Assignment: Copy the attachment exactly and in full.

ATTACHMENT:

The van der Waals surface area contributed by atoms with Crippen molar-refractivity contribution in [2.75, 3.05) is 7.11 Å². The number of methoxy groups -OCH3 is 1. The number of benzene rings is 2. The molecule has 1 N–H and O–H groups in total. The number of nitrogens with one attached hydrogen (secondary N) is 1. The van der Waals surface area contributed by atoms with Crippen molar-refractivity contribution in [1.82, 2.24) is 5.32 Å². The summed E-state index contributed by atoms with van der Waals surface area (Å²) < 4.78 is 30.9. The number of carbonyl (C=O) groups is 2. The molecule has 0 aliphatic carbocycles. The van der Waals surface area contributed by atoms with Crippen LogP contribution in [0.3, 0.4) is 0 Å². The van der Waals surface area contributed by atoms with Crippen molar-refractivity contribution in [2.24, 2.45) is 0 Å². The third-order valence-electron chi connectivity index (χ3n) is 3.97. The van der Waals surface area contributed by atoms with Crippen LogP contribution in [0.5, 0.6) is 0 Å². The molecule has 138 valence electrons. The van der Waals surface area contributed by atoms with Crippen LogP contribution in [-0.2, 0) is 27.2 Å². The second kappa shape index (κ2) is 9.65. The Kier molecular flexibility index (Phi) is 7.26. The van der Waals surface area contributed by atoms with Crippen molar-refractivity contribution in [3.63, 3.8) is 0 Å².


The van der Waals surface area contributed by atoms with Crippen molar-refractivity contribution in [2.75, 3.05) is 7.11 Å². The number of methoxy groups -OCH3 is 1. The number of benzene rings is 2. The molecule has 1 N–H and O–H groups in total. The number of nitrogens with one attached hydrogen (secondary N) is 1. The van der Waals surface area contributed by atoms with Crippen molar-refractivity contribution in [1.82, 2.24) is 5.32 Å². The summed E-state index contributed by atoms with van der Waals surface area (Å²) < 4.78 is 30.9. The number of carbonyl (C=O) groups is 2. The molecule has 0 aliphatic carbocycles. The van der Waals surface area contributed by atoms with Crippen LogP contribution in [0.3, 0.4) is 0 Å². The van der Waals surface area contributed by atoms with Crippen molar-refractivity contribution in [2.24, 2.45) is 0 Å². The third-order valence-electron chi connectivity index (χ3n) is 3.97. The van der Waals surface area contributed by atoms with Crippen LogP contribution in [0.5, 0.6) is 0 Å². The molecule has 138 valence electrons. The van der Waals surface area contributed by atoms with Crippen LogP contribution in [-0.2, 0) is 27.2 Å². The second kappa shape index (κ2) is 9.65. The Kier molecular flexibility index (Phi) is 7.26. The van der Waals surface area contributed by atoms with Crippen molar-refractivity contribution in [3.63, 3.8) is 0 Å².